• The first NCAA team championship for Rice, occurred in 2003, when the Owls won the College World Series. • The 1946 football Owls were Southwest Conference co-champions and went on to defeat Tennessee in the Orange Bowl. • In 2000, Rice won an unprecedented six Western Athletic Conference titles. The Owls were victorious in women’s basketball, men’s and women’s cross country, women’s indoor and outdoor track and field, and baseball. • A total of 16 Owls have been drafted in the first round by Major League Baseball clubs. • Trevor Cobb won the Doak Walker Award in 1991 as the nation’s top running back. He was a two-time All-America and a threetime most valuable player for the Owls.

Doak Walker presents Trevor Cobb the Doak Walker Trophy as the nation’s best running back for 1991.

Athletic Heritage • Morris Almond, was the 25th pick in the first round by the Utah Jazz in the 2007 NBA Draft. He became the first Rice Owl to be selected in the first round since Ricky Pierce was the 18th overall pick in the 1982 NBA Draft by the Detroit Pistons. Almond is one of 20 men’s basketball players to play professionally since 1992. • Team captain Larry Izzo has won three Super Bowl rings as a member of the New England Patriots. More than 50 Owls have played in the NFL. • Rice’s women’s basketball team has been to the “Big Dance” twice after winning the 2000 and 2005 WAC Championship to earn the league’s NCAA automatic bid.

• The Owls have won a total of 75 conference titles. • 495 Owls have earned All-America honors. • Rice has been represented at 11 Olympics by 20 different athletes, dating back to the 1928 Amsterdam Olympics.

• Marla Brumfield was drafted by the Minnesota Lynx in 2000 and spent three years in the WNBA.

In 1995, Sammy Waldron became Rice’s first volleyball All-America selection.

The 2003 baseball team won the NCAA championship to capture Rice’s first team title in any sport.


• Rice has won individual national titles in men’s tennis (two singles and two doubles), women’s tennis (doubles), men’s track and field and women’s track and field.

Fred Hansen won the gold medal in the pole vault at the 1964 Tokyo Olympics.

Morris Almond was a first round draft pick of the NBA’s Utah Jazz.



Athletic Heritage Regina Cavanaugh was a six-time NCAA champion and eighttime All-America in the shot put.

Larry Izzo has won three Super Bowls with the New England Patriots.

Rice’s Funmi Jimoh made the U.S. Olympic team in long jump for the 2008 Beijing Olympics. She also became the ninth Rice women’s track and field athlete to represent her country in Olympic competition and the 2008 Olympics will be the sixth consecutive Olympiad to have at least one Rice women’s track and field athlete in the field.

Rice’s Mike Wilks won an NBA title with the 2005 San Antonio Spurs.

Rice Owl Norm Charlton won the World Series with the Cincinnati Reds in 1990.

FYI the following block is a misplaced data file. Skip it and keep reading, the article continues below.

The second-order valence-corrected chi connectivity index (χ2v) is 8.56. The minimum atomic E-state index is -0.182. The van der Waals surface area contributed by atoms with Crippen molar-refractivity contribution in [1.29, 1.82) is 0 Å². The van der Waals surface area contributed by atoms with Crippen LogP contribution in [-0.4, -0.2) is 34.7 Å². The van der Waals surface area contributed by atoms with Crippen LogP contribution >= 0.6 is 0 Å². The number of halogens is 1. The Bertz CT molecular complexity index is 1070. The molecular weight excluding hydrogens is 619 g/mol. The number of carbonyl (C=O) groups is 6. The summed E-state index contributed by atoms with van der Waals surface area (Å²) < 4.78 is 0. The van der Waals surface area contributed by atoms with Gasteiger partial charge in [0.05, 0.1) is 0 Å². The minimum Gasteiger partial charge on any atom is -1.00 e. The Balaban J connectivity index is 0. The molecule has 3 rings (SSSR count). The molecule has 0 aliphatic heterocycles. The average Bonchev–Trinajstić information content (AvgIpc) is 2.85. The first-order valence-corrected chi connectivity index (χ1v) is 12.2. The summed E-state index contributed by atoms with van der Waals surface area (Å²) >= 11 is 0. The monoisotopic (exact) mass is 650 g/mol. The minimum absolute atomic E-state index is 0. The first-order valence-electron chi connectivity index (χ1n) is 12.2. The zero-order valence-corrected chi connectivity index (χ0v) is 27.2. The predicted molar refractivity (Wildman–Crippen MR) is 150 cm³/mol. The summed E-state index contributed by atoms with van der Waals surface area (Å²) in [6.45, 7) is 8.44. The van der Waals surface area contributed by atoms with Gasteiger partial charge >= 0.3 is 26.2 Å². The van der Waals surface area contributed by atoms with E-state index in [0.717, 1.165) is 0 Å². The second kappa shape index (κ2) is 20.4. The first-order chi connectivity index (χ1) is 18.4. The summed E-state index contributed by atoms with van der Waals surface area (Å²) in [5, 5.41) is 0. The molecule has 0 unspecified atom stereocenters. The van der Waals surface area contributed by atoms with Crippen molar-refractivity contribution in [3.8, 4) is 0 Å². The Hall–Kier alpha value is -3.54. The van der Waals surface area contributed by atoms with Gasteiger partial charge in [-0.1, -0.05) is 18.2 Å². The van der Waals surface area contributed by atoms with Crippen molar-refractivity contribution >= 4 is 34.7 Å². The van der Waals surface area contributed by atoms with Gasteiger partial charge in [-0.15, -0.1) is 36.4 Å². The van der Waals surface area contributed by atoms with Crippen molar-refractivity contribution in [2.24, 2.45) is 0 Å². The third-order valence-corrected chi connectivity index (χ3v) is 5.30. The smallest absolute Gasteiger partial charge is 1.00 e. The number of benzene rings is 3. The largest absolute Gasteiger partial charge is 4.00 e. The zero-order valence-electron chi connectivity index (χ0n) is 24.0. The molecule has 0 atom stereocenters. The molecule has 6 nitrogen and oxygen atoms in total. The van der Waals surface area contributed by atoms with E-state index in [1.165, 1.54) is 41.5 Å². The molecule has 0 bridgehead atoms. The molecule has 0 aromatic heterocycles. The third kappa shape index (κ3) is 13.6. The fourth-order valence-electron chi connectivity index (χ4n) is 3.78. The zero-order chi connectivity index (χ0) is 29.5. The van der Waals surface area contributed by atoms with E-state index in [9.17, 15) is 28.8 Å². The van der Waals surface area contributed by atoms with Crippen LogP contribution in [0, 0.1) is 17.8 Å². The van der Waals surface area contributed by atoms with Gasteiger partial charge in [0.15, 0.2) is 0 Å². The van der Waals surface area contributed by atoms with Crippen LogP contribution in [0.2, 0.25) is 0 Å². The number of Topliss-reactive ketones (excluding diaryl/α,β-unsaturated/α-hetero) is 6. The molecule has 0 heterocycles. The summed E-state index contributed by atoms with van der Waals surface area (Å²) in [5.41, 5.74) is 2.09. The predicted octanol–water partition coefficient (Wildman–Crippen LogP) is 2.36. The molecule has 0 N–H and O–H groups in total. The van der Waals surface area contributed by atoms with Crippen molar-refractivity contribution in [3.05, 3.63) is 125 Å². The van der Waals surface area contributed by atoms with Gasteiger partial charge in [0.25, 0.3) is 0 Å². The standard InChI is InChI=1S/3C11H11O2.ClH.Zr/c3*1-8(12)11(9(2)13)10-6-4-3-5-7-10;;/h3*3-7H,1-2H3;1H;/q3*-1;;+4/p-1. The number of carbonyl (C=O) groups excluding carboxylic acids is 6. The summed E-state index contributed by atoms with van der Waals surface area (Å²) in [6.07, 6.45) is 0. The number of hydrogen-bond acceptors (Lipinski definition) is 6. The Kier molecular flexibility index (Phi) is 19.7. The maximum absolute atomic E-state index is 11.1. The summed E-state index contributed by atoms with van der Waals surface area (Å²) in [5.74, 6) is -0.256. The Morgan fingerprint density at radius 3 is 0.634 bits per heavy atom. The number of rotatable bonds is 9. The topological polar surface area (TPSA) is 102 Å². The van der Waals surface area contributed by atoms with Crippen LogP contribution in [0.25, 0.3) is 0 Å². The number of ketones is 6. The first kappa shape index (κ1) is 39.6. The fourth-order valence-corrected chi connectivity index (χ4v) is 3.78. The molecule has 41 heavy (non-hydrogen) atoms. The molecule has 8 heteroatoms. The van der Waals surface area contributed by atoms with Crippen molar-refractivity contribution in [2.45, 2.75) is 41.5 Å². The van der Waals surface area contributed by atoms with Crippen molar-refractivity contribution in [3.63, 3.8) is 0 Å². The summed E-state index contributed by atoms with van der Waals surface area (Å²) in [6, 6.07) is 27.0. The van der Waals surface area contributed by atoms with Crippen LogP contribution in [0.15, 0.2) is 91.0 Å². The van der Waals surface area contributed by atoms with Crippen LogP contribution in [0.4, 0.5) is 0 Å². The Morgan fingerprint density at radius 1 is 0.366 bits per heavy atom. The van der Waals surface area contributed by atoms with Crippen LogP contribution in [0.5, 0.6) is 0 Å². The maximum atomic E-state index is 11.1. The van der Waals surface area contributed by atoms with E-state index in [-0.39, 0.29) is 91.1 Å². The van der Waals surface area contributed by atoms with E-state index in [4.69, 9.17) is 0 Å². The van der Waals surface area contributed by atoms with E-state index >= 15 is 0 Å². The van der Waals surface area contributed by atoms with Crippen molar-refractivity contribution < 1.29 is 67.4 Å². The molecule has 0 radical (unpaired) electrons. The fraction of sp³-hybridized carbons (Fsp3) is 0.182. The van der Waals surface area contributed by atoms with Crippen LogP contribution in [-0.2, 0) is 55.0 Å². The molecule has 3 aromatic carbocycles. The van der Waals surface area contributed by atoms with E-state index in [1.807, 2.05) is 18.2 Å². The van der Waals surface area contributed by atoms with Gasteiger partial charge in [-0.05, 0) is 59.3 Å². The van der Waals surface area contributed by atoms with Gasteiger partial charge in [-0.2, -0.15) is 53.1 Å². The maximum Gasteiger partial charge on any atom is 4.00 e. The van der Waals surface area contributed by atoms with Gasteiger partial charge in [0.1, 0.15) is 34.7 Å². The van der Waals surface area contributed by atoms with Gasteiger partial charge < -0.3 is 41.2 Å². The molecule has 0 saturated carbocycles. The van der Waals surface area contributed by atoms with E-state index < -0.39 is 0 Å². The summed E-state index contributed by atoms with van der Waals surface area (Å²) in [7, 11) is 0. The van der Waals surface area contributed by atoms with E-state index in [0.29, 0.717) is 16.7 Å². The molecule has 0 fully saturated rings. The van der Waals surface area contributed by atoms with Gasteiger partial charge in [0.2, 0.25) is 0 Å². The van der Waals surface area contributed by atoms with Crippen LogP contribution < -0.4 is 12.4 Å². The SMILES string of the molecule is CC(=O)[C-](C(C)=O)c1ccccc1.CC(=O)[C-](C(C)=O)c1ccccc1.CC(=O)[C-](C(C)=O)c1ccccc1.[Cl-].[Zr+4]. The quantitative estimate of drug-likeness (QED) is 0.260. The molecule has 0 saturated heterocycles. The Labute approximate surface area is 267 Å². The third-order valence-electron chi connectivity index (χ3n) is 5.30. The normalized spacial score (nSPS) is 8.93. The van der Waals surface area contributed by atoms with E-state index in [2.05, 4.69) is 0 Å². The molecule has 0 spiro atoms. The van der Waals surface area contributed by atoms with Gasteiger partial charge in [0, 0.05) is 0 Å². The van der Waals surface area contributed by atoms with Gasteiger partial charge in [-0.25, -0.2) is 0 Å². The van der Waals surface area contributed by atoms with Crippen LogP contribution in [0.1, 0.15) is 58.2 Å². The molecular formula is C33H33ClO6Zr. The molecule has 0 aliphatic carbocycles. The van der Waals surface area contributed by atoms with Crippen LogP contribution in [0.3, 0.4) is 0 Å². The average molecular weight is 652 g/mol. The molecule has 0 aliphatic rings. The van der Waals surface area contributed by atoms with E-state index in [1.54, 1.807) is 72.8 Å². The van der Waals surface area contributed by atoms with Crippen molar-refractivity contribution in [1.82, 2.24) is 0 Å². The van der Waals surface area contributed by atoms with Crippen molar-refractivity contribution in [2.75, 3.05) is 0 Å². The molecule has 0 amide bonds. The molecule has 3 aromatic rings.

2008 All-Star Lance Berkman hit 41 home runs in his junior season at Rice and is considered one of Major League Baseball’s best hitters.



R It was another banner year for Rice athletics during the 2007-08 season. For starters, Wayne Graham’s baseball Owls won another league championship by capturing the Conference USA regular season title. Rice again swept through the NCAA Regional and Super Regional to earn its third-consecutive trip to the College World Series and seventh overall. The Owls have now played in the NCAA baseball tournament 14-straight years. Graham also was named C-USA Coach of the Year for the third-straight time. The Owls’ women’s track and field teams won the triple crown in capturing Conference USA championships in cross country, indoor track and field, and outdoor track and field.

2007-08 Year In Review Jim Bevan. “To win all three, you have to have a balance team, stay healthy, and then compete at a high level three different times. It’s difficult to achieve excellence three times a year, but it says a lot about our training system, our coaching staff, and our support staff, especially the athletic trainers and team doctors.” This is the second time that Rice has completed the trifecta in school history. The first instance occurred in 1999-2000, under the direction of Victor Lopez, when the Owls competed in the Western Athletic Conference. It is also the first time in C-USA since Marquette won all three titles in 1995-96.

Only one other school in America out of 32 conferences accomplished what the Owls did and that was Western Kentucky in the Sun Belt Conference.

Bevan, last year, was named Conference USA Coach of the Year for cross country, indoor track and field, and for outdoor track and field. He was also named NCAA South Central Regional Coach of the Year for cross country.

“Every year you have three opportunities to win a championship,” says head coach

Rice men’s tennis program under head coach Ron Smarr earned its sixth straight

Bruno Rosa.

NCAA tournament and advanced to the second round. Sophomore number one singles player Bruno Rosa achieved All-America status and played in the NCAA singles tournament advancing to the second round. Rice’s doubles team of Christoph Müller and Ralph Knupfer played in the NCAA doubles tournament and earned C-USA’s Most Outstanding Doubles Team. The Rice women’s tennis squad won a school-record 17 matches . For the second-straight season, Seth

Brittany Massengale.